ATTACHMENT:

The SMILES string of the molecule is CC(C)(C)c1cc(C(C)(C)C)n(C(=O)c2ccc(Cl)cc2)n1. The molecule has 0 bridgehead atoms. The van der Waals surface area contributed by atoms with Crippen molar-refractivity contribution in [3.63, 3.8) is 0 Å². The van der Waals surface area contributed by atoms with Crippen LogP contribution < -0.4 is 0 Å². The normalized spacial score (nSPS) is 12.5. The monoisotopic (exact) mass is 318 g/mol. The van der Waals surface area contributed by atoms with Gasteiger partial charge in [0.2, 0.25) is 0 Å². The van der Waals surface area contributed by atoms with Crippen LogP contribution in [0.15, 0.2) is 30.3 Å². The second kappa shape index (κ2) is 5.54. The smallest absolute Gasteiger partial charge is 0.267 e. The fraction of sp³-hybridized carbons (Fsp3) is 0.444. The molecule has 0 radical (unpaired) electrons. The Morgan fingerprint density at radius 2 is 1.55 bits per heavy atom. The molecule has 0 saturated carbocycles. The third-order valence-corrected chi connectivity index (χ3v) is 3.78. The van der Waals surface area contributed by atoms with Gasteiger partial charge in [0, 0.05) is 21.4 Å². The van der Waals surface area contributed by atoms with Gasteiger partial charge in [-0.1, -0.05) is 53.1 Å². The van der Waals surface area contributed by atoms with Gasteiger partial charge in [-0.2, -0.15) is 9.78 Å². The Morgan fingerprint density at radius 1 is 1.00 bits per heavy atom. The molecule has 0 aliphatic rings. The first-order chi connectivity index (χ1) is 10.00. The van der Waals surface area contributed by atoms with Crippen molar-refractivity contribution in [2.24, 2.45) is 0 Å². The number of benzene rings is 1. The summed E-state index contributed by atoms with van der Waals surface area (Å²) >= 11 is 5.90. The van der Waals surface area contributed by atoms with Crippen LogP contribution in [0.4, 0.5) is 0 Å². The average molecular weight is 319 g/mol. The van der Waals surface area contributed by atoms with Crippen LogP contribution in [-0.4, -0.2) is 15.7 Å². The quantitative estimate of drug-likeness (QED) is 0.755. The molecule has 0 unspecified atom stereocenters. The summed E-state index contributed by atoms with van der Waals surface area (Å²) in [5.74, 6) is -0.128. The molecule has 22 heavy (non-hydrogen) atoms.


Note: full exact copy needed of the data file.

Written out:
The SMILES string of the molecule is CC(C)(C)c1cc(C(C)(C)C)n(C(=O)c2ccc(Cl)cc2)n1. The molecule has 0 bridgehead atoms. The van der Waals surface area contributed by atoms with Crippen molar-refractivity contribution in [3.63, 3.8) is 0 Å². The van der Waals surface area contributed by atoms with Crippen LogP contribution < -0.4 is 0 Å². The normalized spacial score (nSPS) is 12.5. The monoisotopic (exact) mass is 318 g/mol. The van der Waals surface area contributed by atoms with Gasteiger partial charge in [0.2, 0.25) is 0 Å². The van der Waals surface area contributed by atoms with Crippen LogP contribution in [0.15, 0.2) is 30.3 Å². The second kappa shape index (κ2) is 5.54. The smallest absolute Gasteiger partial charge is 0.267 e. The fraction of sp³-hybridized carbons (Fsp3) is 0.444. The molecule has 0 radical (unpaired) electrons. The Morgan fingerprint density at radius 2 is 1.55 bits per heavy atom. The molecule has 0 saturated carbocycles. The third-order valence-corrected chi connectivity index (χ3v) is 3.78. The van der Waals surface area contributed by atoms with Gasteiger partial charge in [0, 0.05) is 21.4 Å². The van der Waals surface area contributed by atoms with Gasteiger partial charge in [-0.1, -0.05) is 53.1 Å². The van der Waals surface area contributed by atoms with Gasteiger partial charge in [-0.2, -0.15) is 9.78 Å². The Morgan fingerprint density at radius 1 is 1.00 bits per heavy atom. The molecule has 0 aliphatic rings. The first-order chi connectivity index (χ1) is 10.00. The van der Waals surface area contributed by atoms with Crippen molar-refractivity contribution in [2.24, 2.45) is 0 Å². The number of benzene rings is 1. The summed E-state index contributed by atoms with van der Waals surface area (Å²) >= 11 is 5.90. The van der Waals surface area contributed by atoms with Crippen LogP contribution in [0.4, 0.5) is 0 Å². The average molecular weight is 319 g/mol. The van der Waals surface area contributed by atoms with Crippen LogP contribution in [-0.4, -0.2) is 15.7 Å². The quantitative estimate of drug-likeness (QED) is 0.755. The molecule has 0 unspecified atom stereocenters. The summed E-state index contributed by atoms with van der Waals surface area (Å²) in [5.74, 6) is -0.128. The molecule has 22 heavy (non-hydrogen) atoms.